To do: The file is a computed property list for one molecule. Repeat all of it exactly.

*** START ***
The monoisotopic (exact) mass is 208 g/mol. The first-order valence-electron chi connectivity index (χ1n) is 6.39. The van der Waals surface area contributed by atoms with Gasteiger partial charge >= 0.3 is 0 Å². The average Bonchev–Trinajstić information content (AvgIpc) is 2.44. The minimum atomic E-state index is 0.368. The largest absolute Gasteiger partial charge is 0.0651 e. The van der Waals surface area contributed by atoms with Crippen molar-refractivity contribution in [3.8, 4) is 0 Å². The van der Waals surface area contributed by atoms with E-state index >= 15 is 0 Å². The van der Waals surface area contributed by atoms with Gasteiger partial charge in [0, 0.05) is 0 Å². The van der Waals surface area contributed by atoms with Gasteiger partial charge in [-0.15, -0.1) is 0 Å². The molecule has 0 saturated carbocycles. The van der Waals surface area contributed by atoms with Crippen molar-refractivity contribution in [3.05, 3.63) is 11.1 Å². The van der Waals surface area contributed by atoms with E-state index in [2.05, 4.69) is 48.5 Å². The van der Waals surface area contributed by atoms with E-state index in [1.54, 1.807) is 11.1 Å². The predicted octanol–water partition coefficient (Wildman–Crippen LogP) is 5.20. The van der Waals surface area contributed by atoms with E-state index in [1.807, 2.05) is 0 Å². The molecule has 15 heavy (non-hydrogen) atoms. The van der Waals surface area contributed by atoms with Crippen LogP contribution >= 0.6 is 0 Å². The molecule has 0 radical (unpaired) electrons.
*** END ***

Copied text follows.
The monoisotopic (exact) mass is 208 g/mol. The first-order valence-electron chi connectivity index (χ1n) is 6.39. The van der Waals surface area contributed by atoms with Gasteiger partial charge >= 0.3 is 0 Å². The average Bonchev–Trinajstić information content (AvgIpc) is 2.44. The minimum atomic E-state index is 0.368. The largest absolute Gasteiger partial charge is 0.0651 e. The van der Waals surface area contributed by atoms with Crippen molar-refractivity contribution in [3.8, 4) is 0 Å². The van der Waals surface area contributed by atoms with E-state index >= 15 is 0 Å². The van der Waals surface area contributed by atoms with Gasteiger partial charge in [0, 0.05) is 0 Å². The van der Waals surface area contributed by atoms with Gasteiger partial charge in [-0.15, -0.1) is 0 Å². The molecule has 0 saturated carbocycles. The van der Waals surface area contributed by atoms with Crippen molar-refractivity contribution in [3.05, 3.63) is 11.1 Å². The van der Waals surface area contributed by atoms with E-state index in [2.05, 4.69) is 48.5 Å². The van der Waals surface area contributed by atoms with E-state index in [1.54, 1.807) is 11.1 Å². The predicted octanol–water partition coefficient (Wildman–Crippen LogP) is 5.20. The van der Waals surface area contributed by atoms with E-state index in [1.807, 2.05) is 0 Å². The molecule has 15 heavy (non-hydrogen) atoms. The van der Waals surface area contributed by atoms with Crippen LogP contribution >= 0.6 is 0 Å². The molecule has 0 radical (unpaired) electrons.